Chilly Weather, Chinese Diet

Winter weather makes it tricky to maintain a regular exercise routine or a healthy diet. How can we avoid the extra weight gain and bad eating habits? A Chinese regimen. From the Yin Yang balance of human body to the use of edible herbs, these Chinese recipes have combined effective and organic elements to keep any collegiette healthy and warm.

1. Avoid the ‘Yin’ food: For Chinese, Yin and Yang are the two elements that keep our bodies balanced. It’s like the sun and the moon. Similarly, we categorize food as ‘Yin’ and ‘Yang’ according to their nature. During winter, we must strengthen the ‘Yang’ in our system, which one can see as heating up the ‘inner sun’. To achieve that, we must try to avoid some of the ‘Yin’ foods. Fruits: pears, watermelon, kiwi, etc. Vegetables: cabbage, tomatoes, lettuce, etc. Meat: duck, fish, etc. If you have to eat one of said 'Yin' foods, make sure you combine it with a ‘Yang’ food so that you can neutralize the harm to the body and maintain your body temperature. 

2. Best time for stew: One common dish that all Chinese winter menus offer is the meat and vegetable medley-stew. Mutton potato, beef carrots, pork-chop taro, etc. make up this tasty concoction, but there is more to this simple dish than meets the eye. The reason why Chinese like to try out different combinations with root tubers (potato, tapioca, taro) and red meat is that both ingredients offer maximum energy but add little burden to the body. All the vegetables and meat are half melted within the stew; therefore, it’s easier for the body to absorb the nutrients. According to scientific research, foods tend to have high satiety in non-solid form. So, without too much intake of the stew, you can stay full for a very long time. Less intake, less weight gain.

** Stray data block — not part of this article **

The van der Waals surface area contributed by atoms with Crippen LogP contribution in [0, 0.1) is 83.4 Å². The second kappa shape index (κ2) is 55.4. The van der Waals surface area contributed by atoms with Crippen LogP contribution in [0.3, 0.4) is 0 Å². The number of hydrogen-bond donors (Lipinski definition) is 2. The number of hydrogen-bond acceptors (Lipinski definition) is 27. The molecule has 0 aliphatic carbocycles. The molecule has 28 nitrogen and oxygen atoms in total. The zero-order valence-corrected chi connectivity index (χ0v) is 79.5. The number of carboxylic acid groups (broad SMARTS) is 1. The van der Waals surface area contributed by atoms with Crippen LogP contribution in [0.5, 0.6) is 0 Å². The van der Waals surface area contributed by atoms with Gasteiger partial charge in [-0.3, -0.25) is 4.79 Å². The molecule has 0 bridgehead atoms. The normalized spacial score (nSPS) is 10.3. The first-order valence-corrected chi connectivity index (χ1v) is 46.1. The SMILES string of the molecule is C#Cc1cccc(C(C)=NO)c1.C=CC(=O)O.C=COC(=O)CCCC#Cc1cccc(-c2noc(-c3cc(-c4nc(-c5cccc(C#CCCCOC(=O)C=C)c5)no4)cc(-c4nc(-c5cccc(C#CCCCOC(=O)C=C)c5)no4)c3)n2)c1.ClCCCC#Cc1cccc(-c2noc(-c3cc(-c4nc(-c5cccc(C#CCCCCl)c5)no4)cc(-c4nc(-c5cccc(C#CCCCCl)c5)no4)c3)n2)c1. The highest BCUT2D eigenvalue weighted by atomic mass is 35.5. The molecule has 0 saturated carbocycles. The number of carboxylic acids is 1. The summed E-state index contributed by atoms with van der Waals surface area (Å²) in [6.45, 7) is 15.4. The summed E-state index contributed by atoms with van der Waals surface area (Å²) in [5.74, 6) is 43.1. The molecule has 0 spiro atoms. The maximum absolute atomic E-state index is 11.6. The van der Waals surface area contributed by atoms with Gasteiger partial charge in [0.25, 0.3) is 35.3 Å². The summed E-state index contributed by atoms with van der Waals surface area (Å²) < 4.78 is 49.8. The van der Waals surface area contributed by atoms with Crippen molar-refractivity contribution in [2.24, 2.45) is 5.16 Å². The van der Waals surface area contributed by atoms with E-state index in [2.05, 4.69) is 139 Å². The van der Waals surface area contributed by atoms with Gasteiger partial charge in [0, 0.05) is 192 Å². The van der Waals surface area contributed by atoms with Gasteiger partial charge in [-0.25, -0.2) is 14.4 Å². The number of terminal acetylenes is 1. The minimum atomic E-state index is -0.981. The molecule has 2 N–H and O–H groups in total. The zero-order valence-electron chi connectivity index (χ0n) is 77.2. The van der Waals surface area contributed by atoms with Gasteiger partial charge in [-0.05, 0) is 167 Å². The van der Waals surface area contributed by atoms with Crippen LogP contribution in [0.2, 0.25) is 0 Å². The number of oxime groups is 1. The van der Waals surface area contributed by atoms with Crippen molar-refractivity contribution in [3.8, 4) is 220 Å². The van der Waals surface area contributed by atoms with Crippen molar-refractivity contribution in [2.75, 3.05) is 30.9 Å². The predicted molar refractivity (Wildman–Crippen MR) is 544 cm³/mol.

3. Drink your fruit and grains: This winter, let me offer you something more organic and refreshing: fruit and grain juice! Unlike western juices, which are squeezed in the juicier, the Chinese concept of ‘juice’ is a mixture of ingredients boiled in water. Usually, the Cantonese call this ‘tang shui,’ which contains jujube and rice. Another common combo is barley with hawthorn or black beans. Instead of packing-in the calories, this drink heats up the body by fastening the blood circulation. Furthermore, the same ingredients can be boiled over and over again until all the flavor is gone, then you can still eat them. In other words, nothing is wasted with this juicing technique. 

So, stop snuggling with your cocoa and cakes. Try to out this exotic Oriental diet style, heat up your body, and, most importantly, stay healthy!


Photo Credit:

1)Source: Shutterstock  Copyright: L.F

2)Source:Shutterstock  Copyright:Eskymaks

3)Source: Shutterstock Copyright: wolfmaster13